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In JoVE (1)
Other Publications (2)
Articles by Adam D. Wexler in JoVE
The Preparation of Electrohydrodynamic Bridges from Polar Dielectric Liquids
Adam D. Wexler1, Mónica López Sáenz2, Oliver Schreer2, Jakob Woisetschläger3, Elmar C. Fuchs1
1Applied Water Physics, Wetsus - Centre of Excellence for Sustainable Water Technology, 2IRCAM GmbH, 3Institute for Thermal Turbomachinery and Machine Dynamics, Graz University of Technology
Other articles by Adam D. Wexler on PubMed
Physical Chemistry Chemical Physics : PCCP. May, 2012 | Pubmed ID: 21997703
We report the energy relaxation of the OH stretch vibration of HDO molecules contained in an HDO:D(2)O water bridge using femtosecond mid-infrared pump-probe spectroscopy. We found that the vibrational lifetime is shorter (~630 ± 50 fs) than for HDO molecules in bulk HDO:D(2)O (~740 ± 40 fs). In contrast, the thermalization dynamics following the vibrational relaxation are much slower (~1.5 ± 0.4 ps) than in bulk HDO:D(2)O (~250 ± 90 fs). These differences in energy relaxation dynamics strongly indicate that the water bridge and bulk water differ on a molecular scale.
The Journal of Physical Chemistry Letters. Mar, 2014 | Pubmed ID: 24803993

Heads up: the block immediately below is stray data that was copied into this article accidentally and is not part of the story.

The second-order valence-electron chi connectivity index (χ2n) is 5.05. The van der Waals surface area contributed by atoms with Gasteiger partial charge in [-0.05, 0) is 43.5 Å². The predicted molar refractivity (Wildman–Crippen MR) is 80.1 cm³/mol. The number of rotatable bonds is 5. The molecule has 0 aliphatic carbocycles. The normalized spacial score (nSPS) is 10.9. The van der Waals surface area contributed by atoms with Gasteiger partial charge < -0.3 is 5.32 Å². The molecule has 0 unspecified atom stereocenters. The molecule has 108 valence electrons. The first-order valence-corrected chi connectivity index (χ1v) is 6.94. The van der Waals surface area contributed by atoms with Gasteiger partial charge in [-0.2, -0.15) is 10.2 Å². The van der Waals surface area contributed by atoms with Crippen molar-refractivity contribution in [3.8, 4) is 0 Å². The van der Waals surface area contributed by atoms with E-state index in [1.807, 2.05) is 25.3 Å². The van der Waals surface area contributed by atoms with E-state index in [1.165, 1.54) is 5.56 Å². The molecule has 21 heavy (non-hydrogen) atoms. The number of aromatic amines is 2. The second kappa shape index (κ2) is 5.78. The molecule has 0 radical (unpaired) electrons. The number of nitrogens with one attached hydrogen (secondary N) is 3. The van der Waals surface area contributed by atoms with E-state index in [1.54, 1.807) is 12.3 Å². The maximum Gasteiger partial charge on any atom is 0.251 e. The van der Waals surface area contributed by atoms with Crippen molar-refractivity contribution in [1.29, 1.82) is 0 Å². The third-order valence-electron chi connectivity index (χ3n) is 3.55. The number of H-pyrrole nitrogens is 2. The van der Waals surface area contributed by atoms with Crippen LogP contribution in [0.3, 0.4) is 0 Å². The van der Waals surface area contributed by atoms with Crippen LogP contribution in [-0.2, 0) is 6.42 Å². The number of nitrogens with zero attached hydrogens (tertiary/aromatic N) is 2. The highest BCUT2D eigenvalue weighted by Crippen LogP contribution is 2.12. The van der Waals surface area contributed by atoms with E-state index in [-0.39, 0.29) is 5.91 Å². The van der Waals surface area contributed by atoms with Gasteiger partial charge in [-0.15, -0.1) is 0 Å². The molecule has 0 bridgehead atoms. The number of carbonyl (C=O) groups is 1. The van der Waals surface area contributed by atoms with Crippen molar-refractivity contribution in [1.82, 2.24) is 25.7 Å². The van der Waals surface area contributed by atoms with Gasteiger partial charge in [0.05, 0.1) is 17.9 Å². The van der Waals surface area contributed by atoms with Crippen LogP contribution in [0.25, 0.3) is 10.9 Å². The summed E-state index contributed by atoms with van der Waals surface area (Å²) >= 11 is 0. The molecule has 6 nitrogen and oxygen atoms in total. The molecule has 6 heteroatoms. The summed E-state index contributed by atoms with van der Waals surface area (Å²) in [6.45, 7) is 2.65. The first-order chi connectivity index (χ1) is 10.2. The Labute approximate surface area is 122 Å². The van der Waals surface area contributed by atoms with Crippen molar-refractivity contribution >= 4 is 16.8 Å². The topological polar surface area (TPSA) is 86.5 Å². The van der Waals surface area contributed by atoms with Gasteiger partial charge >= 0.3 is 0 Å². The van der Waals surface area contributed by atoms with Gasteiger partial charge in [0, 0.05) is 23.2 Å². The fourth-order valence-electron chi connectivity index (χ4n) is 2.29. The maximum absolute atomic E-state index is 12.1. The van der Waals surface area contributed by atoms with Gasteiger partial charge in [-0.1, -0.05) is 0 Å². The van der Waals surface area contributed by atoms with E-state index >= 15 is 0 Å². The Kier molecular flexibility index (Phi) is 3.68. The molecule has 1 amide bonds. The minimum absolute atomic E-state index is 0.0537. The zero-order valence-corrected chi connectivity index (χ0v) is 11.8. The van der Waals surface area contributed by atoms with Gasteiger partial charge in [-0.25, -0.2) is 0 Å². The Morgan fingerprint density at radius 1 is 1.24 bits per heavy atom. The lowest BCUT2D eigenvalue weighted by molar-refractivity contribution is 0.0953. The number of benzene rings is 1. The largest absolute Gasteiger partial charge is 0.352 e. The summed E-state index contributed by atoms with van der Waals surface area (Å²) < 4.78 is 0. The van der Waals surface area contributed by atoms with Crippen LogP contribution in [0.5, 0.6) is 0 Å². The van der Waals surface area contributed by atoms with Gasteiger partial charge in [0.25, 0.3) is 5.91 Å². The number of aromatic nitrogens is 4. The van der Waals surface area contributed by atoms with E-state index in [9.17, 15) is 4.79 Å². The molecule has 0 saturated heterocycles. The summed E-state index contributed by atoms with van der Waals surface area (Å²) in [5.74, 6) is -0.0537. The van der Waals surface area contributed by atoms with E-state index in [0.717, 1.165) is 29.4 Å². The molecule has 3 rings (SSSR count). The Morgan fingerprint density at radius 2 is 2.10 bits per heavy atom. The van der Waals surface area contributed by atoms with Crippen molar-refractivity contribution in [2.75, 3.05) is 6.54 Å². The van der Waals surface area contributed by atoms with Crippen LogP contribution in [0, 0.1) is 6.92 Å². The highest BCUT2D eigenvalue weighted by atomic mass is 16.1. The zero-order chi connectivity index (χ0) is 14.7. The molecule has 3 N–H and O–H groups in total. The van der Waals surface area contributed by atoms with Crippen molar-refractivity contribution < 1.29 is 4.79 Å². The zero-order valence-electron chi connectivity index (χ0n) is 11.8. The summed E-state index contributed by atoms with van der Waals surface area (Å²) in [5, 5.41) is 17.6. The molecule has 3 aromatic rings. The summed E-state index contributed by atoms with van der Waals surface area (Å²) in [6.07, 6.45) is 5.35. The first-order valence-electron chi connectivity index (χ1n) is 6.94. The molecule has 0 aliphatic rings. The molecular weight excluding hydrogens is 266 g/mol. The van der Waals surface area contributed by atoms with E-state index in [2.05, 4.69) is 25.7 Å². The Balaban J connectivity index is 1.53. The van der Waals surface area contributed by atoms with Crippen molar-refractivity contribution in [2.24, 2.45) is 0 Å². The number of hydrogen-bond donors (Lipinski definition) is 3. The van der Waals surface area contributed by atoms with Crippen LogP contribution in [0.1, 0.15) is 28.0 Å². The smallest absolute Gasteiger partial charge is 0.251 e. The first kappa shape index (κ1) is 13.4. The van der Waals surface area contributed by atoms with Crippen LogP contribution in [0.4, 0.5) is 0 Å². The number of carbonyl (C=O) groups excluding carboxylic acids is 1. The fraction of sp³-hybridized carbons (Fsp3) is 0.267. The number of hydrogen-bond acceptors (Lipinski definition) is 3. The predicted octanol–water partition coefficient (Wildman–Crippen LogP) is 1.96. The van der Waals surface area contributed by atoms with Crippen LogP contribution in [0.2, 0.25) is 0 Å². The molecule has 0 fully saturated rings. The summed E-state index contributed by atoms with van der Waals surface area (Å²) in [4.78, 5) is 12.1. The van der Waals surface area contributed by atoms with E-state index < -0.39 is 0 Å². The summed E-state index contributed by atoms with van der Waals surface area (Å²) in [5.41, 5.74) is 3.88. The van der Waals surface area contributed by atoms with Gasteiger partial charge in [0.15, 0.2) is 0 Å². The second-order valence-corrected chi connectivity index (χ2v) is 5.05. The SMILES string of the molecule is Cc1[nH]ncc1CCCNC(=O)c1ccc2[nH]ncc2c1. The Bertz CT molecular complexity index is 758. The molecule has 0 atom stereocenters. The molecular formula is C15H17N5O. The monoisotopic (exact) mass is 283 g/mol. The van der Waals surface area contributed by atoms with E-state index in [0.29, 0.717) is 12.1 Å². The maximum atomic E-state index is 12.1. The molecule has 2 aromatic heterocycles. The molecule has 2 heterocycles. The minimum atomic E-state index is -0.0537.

Protein-water interaction plays a crucial role in protein dynamics and hence function. To study the chemical environment of water and proteins with high spatial resolution, synchrotron radiation-Fourier transform infrared (SR-FTIR) spectromicroscopy was used to probe skeletal muscle myofibrils. Observing the OH stretch band showed that water inside of relaxed myofibrils is extensively hydrogen-bonded with little or no free OH. In higher-resolution measurements obtained with single isolated myofibrils, the water absorption peaks were relatively higher within the center region of the sarcomere compared to those in the I-band region, implying higher hydration capacity of thick filaments compared to the thin filaments. When specimens were activated, changes in the OH stretch band showed significant dehydrogen bonding of muscle water; this was indicated by increased absorption at ∼3480 cm(-1) compared to relaxed myofibrils. These contraction-induced changes in water were accompanied by splitting of the amide I (C=O) peak, implying that muscle proteins transition from α-helix to β-sheet-rich structures. Hence, muscle contraction can be characterized by a loss of order in the muscle-protein complex, accompanied by a destructuring of hydration water. The findings shed fresh light on the molecular mechanism of muscle contraction and motor protein dynamics.